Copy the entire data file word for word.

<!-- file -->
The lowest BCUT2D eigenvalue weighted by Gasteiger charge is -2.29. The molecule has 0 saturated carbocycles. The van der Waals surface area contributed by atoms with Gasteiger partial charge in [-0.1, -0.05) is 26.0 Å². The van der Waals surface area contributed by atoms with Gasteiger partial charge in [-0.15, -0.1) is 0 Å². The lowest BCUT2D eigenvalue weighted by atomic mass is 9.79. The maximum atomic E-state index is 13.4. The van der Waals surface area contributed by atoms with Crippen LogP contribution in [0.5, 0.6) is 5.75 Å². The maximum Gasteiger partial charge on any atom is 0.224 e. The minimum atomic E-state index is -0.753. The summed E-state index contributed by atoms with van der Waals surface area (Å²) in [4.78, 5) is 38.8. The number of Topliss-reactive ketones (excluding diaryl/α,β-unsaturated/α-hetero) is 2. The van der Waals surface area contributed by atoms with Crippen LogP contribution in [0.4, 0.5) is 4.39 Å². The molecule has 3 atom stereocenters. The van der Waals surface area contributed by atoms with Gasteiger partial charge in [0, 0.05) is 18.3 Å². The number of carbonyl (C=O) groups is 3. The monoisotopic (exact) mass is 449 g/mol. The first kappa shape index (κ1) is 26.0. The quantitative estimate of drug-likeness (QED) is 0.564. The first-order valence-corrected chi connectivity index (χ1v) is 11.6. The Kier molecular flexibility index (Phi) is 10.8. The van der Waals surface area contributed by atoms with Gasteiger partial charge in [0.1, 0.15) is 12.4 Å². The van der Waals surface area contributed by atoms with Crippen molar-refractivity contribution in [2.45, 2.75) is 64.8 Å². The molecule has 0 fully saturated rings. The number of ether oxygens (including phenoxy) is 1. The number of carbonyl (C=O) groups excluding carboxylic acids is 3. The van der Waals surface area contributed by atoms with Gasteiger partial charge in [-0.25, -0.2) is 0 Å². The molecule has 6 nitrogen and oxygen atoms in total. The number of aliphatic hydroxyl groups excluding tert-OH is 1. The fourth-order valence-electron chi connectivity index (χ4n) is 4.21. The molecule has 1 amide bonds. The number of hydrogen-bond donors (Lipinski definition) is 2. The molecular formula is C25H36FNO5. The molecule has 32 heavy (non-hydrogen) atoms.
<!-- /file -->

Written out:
The lowest BCUT2D eigenvalue weighted by Gasteiger charge is -2.29. The molecule has 0 saturated carbocycles. The van der Waals surface area contributed by atoms with Gasteiger partial charge in [-0.1, -0.05) is 26.0 Å². The van der Waals surface area contributed by atoms with Gasteiger partial charge in [-0.15, -0.1) is 0 Å². The lowest BCUT2D eigenvalue weighted by atomic mass is 9.79. The maximum atomic E-state index is 13.4. The van der Waals surface area contributed by atoms with Crippen LogP contribution in [0.5, 0.6) is 5.75 Å². The maximum Gasteiger partial charge on any atom is 0.224 e. The minimum atomic E-state index is -0.753. The summed E-state index contributed by atoms with van der Waals surface area (Å²) in [4.78, 5) is 38.8. The number of Topliss-reactive ketones (excluding diaryl/α,β-unsaturated/α-hetero) is 2. The van der Waals surface area contributed by atoms with Crippen LogP contribution in [0.4, 0.5) is 4.39 Å². The molecule has 3 atom stereocenters. The van der Waals surface area contributed by atoms with Gasteiger partial charge in [0, 0.05) is 18.3 Å². The number of carbonyl (C=O) groups is 3. The monoisotopic (exact) mass is 449 g/mol. The first kappa shape index (κ1) is 26.0. The quantitative estimate of drug-likeness (QED) is 0.564. The first-order valence-corrected chi connectivity index (χ1v) is 11.6. The Kier molecular flexibility index (Phi) is 10.8. The van der Waals surface area contributed by atoms with Gasteiger partial charge in [0.1, 0.15) is 12.4 Å². The van der Waals surface area contributed by atoms with Crippen molar-refractivity contribution in [2.45, 2.75) is 64.8 Å². The molecule has 0 fully saturated rings. The number of ether oxygens (including phenoxy) is 1. The number of carbonyl (C=O) groups excluding carboxylic acids is 3. The van der Waals surface area contributed by atoms with Gasteiger partial charge in [-0.25, -0.2) is 0 Å². The molecule has 6 nitrogen and oxygen atoms in total. The number of aliphatic hydroxyl groups excluding tert-OH is 1. The fourth-order valence-electron chi connectivity index (χ4n) is 4.21. The molecule has 1 amide bonds. The number of hydrogen-bond donors (Lipinski definition) is 2. The molecular formula is C25H36FNO5. The molecule has 32 heavy (non-hydrogen) atoms.